Apple announced dozens of new features in iOS 8 and with the new iPhone 6 and 6 Plus at their media event on September 9th, but many of the smaller features were overlooked. Two of those features are Wi-Fi calling and VoLTE (Voice over LTE).

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VoLTE (Voice over LTE)

Voice over LTE in the simplest terms is a network technology that makes your calls clearer. It works similarly to VoIP (Voice over Internet Protocol) services like Skype, FaceTime, and Vonage. One of the main advantages to VoLTE is the dramatically improved call quality. The other main advantage is simultaneous voice and data. This isn’t a new feature to GSM customers (AT&T and T-Mobile in the U.S.), but it is for most CDMA customers (Verizon and Sprint in the U.S.). This technology allows you to be on a phone call, and continue using cellular data. For example, you can check the weather or post a photo to Facebook while you’re on the phone with someone. This was impossible with most CDMA phones in the past (including past Verizon and Sprint iPhones).

Not all carriers support VoLTE, and if they do, you might not know it since they all have different names for it. AT&T and T-Mobile call it HD Voice, Verizon calls it Advanced Calling 1.0, and Sprint doesn’t offer VoLTE at all.

T-Mobile was the first U.S. carrier to roll out VoLTE, starting in Seattle. They now offer it in 15 markets (Atlanta, Austin, Boston, Chicago, Dallas, Houston, Long Island, Los Angeles, Minneapolis, New Jersey, New York, Philadelphia, San Francisco, Seattle, and Washington DC.

Yesterday (September 16th), Verizon launched VoLTE on their network nationwide, which means, with a compatible device, VoLTE is available anywhere Verizon has LTE coverage.

AT&T currently offers VoLTE in four markets: Chicago, Milwaukee, Minneapolis, and St. Paul.

Sprint does not currently offer VoLTE, but they’ve announced they have plans to offer it sometime next year.

Below is a demonstration comparing AT&T’s HD Voice (VoLTE) to a standard voice call:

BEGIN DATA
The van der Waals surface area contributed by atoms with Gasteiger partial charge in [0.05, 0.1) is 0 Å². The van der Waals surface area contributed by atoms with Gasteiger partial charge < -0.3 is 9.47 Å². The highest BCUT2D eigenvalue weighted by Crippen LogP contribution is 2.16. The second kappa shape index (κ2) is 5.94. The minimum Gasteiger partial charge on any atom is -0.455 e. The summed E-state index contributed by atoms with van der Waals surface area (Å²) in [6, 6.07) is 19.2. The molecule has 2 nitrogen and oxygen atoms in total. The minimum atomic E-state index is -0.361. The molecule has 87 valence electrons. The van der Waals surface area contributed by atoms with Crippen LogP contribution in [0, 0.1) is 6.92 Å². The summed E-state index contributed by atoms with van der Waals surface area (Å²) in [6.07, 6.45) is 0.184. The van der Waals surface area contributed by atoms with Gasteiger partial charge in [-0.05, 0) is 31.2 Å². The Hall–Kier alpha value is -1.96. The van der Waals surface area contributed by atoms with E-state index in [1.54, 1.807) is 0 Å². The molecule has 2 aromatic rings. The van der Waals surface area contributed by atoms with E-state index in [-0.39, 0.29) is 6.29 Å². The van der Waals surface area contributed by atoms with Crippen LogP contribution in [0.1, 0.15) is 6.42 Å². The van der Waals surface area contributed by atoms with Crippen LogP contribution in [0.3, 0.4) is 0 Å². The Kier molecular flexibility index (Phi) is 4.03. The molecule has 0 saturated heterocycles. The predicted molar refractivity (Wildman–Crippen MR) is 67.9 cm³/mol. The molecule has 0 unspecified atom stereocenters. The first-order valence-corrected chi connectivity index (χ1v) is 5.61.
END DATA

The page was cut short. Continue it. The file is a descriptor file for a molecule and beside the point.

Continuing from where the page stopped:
• Much clearer call quality compared to standard voice calls
  • Simultaneous voice and data (a new feature for CDMA customers)


  • Requires phone and network support. Very few phones support VoLTE, and only Verizon offers VoLTE across their entire network
  • Requires you and the person you’re calling to have VoLTE capable phones
  • Both callers must be in VoLTE enabled areas (for Verizon, this is nationwide)
  • VoLTE calls do not work between carriers. If you have an AT&T VoLTE phone, you can’t make a VoLTE call to a Verizon customer with a VoLTE phone.
  • Reliability (at first) may be less than standard cell networks. When moving in between cell towers, the call may be more likely to drop in some cases. When moving from an LTE area to a 3G area, VoLTE calls may drop depending on the carrier.


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Wi-Fi Calling (GAN/UMA)

Wi-Fi Calling (Technically called Generic Access Network or Unlicensed Mobile Access), is a feature that allows you to make standard phone calls over Wi-Fi. This is done by routing the call traffic through your Wi-Fi connection, instead of over the air to a cell tower. This is useful in situations where you don’t have cell signal (a basement, subway station, or rural area) but you have Wi-Fi. You dial the number, and place the call just like you normally would. The only difference is, the call connects over Wi-Fi, and sounds much clearer.

T-Mobile was the first carrier to offer Wi-Fi calling, starting in 2007. They are the only carrier at launch to support Wi-Fi calling on the iPhone 6 and 6 Plus.

AT&T announced only a day after Apple’s September 9th event that they will be supporting Wi-Fi calling next year.

Sprint started offering Wi-Fi calling earlier this year on select Android phones. It is unclear if they plan to support the iPhone.

Verizon announced that they have no current plans to support Wi-Fi calling, saying their standard network coverage should be sufficient.  UPDATE: Verizon has now stated that they will support Wi-Fi calling sometime next year, but it has never been a top priority for them.


  • Much clearer call quality compared to standard voice calls
  • Since the call is connected over Wi-Fi instead of the cell network, the load on the cell network is lightened as more people make Wi-Fi calls instead of using the cell towers.
  • When moving away from the Wi-Fi source (such as leaving your house and getting in the car), the call will switch automatically to a VoLTE call (if available).
  • Calls can now be made in areas with no cell towers, such as rural mountainous or desert areas, as long as there is Wi-Fi.
  • Calls can be made even over a slow, public Wi-Fi network.


  • Requires phone and network support. Not all phones and carriers support Wi-Fi calling.
  • If no VoLTE is available, and you leave a Wi-Fi area, the Wi-Fi call won’t be able to transfer to the cell network, and the call will drop. Wi-Fi calls will only transfer to a VoLTE call if it’s available.
  • For the clearest quality call, both you and the other caller need to have a phone that supports Wi-Fi calling, and the phones need to be connected to Wi-Fi.